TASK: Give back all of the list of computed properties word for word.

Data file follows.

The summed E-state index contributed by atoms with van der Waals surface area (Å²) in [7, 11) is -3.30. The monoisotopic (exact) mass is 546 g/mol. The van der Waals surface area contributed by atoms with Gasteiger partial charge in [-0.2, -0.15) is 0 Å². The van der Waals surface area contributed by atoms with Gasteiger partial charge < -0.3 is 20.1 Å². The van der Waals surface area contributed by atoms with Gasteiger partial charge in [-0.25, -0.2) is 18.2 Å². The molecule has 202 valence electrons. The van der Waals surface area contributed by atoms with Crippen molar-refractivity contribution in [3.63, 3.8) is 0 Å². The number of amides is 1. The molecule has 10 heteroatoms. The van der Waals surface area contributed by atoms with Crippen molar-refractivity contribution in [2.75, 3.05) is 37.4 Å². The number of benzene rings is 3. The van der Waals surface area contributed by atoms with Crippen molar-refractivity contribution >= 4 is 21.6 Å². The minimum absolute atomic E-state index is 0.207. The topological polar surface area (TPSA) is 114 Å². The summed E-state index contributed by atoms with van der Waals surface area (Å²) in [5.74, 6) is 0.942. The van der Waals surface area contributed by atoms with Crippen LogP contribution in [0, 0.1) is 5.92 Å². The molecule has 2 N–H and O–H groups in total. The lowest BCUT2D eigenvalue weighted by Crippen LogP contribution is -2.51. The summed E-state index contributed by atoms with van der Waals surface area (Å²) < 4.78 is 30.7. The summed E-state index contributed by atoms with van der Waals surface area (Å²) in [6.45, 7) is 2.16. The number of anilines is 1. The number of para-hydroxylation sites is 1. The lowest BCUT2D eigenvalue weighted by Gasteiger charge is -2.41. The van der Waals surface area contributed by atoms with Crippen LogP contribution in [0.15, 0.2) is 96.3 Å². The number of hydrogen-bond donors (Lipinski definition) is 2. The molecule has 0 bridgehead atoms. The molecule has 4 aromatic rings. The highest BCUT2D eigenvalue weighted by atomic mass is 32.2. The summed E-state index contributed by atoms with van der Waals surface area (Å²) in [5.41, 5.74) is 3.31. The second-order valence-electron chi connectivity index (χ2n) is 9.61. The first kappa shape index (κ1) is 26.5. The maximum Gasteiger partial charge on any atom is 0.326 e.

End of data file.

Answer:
The summed E-state index contributed by atoms with van der Waals surface area (Å²) in [7, 11) is -3.30. The monoisotopic (exact) mass is 546 g/mol. The van der Waals surface area contributed by atoms with Gasteiger partial charge in [-0.2, -0.15) is 0 Å². The van der Waals surface area contributed by atoms with Gasteiger partial charge < -0.3 is 20.1 Å². The van der Waals surface area contributed by atoms with Gasteiger partial charge in [-0.25, -0.2) is 18.2 Å². The molecule has 202 valence electrons. The van der Waals surface area contributed by atoms with Crippen molar-refractivity contribution in [3.63, 3.8) is 0 Å². The number of amides is 1. The molecule has 10 heteroatoms. The van der Waals surface area contributed by atoms with Crippen molar-refractivity contribution in [2.75, 3.05) is 37.4 Å². The number of benzene rings is 3. The van der Waals surface area contributed by atoms with Crippen molar-refractivity contribution >= 4 is 21.6 Å². The minimum absolute atomic E-state index is 0.207. The topological polar surface area (TPSA) is 114 Å². The summed E-state index contributed by atoms with van der Waals surface area (Å²) in [5.74, 6) is 0.942. The van der Waals surface area contributed by atoms with Crippen LogP contribution in [0, 0.1) is 5.92 Å². The molecule has 2 N–H and O–H groups in total. The lowest BCUT2D eigenvalue weighted by Crippen LogP contribution is -2.51. The summed E-state index contributed by atoms with van der Waals surface area (Å²) < 4.78 is 30.7. The summed E-state index contributed by atoms with van der Waals surface area (Å²) in [6.45, 7) is 2.16. The number of anilines is 1. The number of para-hydroxylation sites is 1. The lowest BCUT2D eigenvalue weighted by Gasteiger charge is -2.41. The van der Waals surface area contributed by atoms with Crippen LogP contribution in [0.15, 0.2) is 96.3 Å². The number of hydrogen-bond donors (Lipinski definition) is 2. The molecule has 0 bridgehead atoms. The molecule has 4 aromatic rings. The highest BCUT2D eigenvalue weighted by atomic mass is 32.2. The summed E-state index contributed by atoms with van der Waals surface area (Å²) in [5.41, 5.74) is 3.31. The second-order valence-electron chi connectivity index (χ2n) is 9.61. The first kappa shape index (κ1) is 26.5. The maximum Gasteiger partial charge on any atom is 0.326 e.